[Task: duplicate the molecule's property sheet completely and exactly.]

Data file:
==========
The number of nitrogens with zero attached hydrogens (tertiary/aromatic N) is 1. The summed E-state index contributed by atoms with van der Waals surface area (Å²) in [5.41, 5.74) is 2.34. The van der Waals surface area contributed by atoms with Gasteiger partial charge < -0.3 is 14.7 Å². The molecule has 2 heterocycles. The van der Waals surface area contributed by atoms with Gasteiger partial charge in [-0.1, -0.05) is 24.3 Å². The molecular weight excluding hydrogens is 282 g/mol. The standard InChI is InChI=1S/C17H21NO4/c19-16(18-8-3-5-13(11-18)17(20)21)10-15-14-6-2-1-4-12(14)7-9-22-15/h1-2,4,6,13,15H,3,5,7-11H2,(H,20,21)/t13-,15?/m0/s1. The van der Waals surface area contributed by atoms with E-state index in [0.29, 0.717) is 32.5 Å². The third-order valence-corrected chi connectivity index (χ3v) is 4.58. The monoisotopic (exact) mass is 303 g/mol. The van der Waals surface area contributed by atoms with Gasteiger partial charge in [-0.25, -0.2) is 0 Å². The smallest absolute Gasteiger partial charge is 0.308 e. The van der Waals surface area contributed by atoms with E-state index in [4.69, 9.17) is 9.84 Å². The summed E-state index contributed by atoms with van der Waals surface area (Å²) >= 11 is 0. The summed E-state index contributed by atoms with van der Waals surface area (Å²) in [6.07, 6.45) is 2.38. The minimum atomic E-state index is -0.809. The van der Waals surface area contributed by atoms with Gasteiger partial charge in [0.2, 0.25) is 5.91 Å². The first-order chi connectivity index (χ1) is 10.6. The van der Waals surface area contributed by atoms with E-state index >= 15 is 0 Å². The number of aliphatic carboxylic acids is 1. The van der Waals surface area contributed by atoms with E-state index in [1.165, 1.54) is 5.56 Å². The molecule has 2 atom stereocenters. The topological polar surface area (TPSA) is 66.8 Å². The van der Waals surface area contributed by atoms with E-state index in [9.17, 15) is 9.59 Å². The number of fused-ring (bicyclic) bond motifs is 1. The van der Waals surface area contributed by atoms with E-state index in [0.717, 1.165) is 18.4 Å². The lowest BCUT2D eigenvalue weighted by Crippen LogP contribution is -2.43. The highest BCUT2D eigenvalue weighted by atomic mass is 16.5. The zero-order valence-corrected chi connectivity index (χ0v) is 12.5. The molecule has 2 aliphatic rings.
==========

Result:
The number of nitrogens with zero attached hydrogens (tertiary/aromatic N) is 1. The summed E-state index contributed by atoms with van der Waals surface area (Å²) in [5.41, 5.74) is 2.34. The van der Waals surface area contributed by atoms with Gasteiger partial charge < -0.3 is 14.7 Å². The molecule has 2 heterocycles. The van der Waals surface area contributed by atoms with Gasteiger partial charge in [-0.1, -0.05) is 24.3 Å². The molecular weight excluding hydrogens is 282 g/mol. The standard InChI is InChI=1S/C17H21NO4/c19-16(18-8-3-5-13(11-18)17(20)21)10-15-14-6-2-1-4-12(14)7-9-22-15/h1-2,4,6,13,15H,3,5,7-11H2,(H,20,21)/t13-,15?/m0/s1. The van der Waals surface area contributed by atoms with E-state index in [0.29, 0.717) is 32.5 Å². The third-order valence-corrected chi connectivity index (χ3v) is 4.58. The monoisotopic (exact) mass is 303 g/mol. The van der Waals surface area contributed by atoms with Gasteiger partial charge in [-0.25, -0.2) is 0 Å². The smallest absolute Gasteiger partial charge is 0.308 e. The van der Waals surface area contributed by atoms with E-state index in [4.69, 9.17) is 9.84 Å². The summed E-state index contributed by atoms with van der Waals surface area (Å²) >= 11 is 0. The summed E-state index contributed by atoms with van der Waals surface area (Å²) in [6.07, 6.45) is 2.38. The minimum atomic E-state index is -0.809. The van der Waals surface area contributed by atoms with Gasteiger partial charge in [0.2, 0.25) is 5.91 Å². The first-order chi connectivity index (χ1) is 10.6. The van der Waals surface area contributed by atoms with E-state index >= 15 is 0 Å². The number of aliphatic carboxylic acids is 1. The van der Waals surface area contributed by atoms with E-state index in [1.165, 1.54) is 5.56 Å². The molecule has 2 atom stereocenters. The topological polar surface area (TPSA) is 66.8 Å². The van der Waals surface area contributed by atoms with E-state index in [9.17, 15) is 9.59 Å². The number of fused-ring (bicyclic) bond motifs is 1. The van der Waals surface area contributed by atoms with E-state index in [0.717, 1.165) is 18.4 Å². The lowest BCUT2D eigenvalue weighted by Crippen LogP contribution is -2.43. The highest BCUT2D eigenvalue weighted by atomic mass is 16.5. The zero-order valence-corrected chi connectivity index (χ0v) is 12.5. The molecule has 2 aliphatic rings.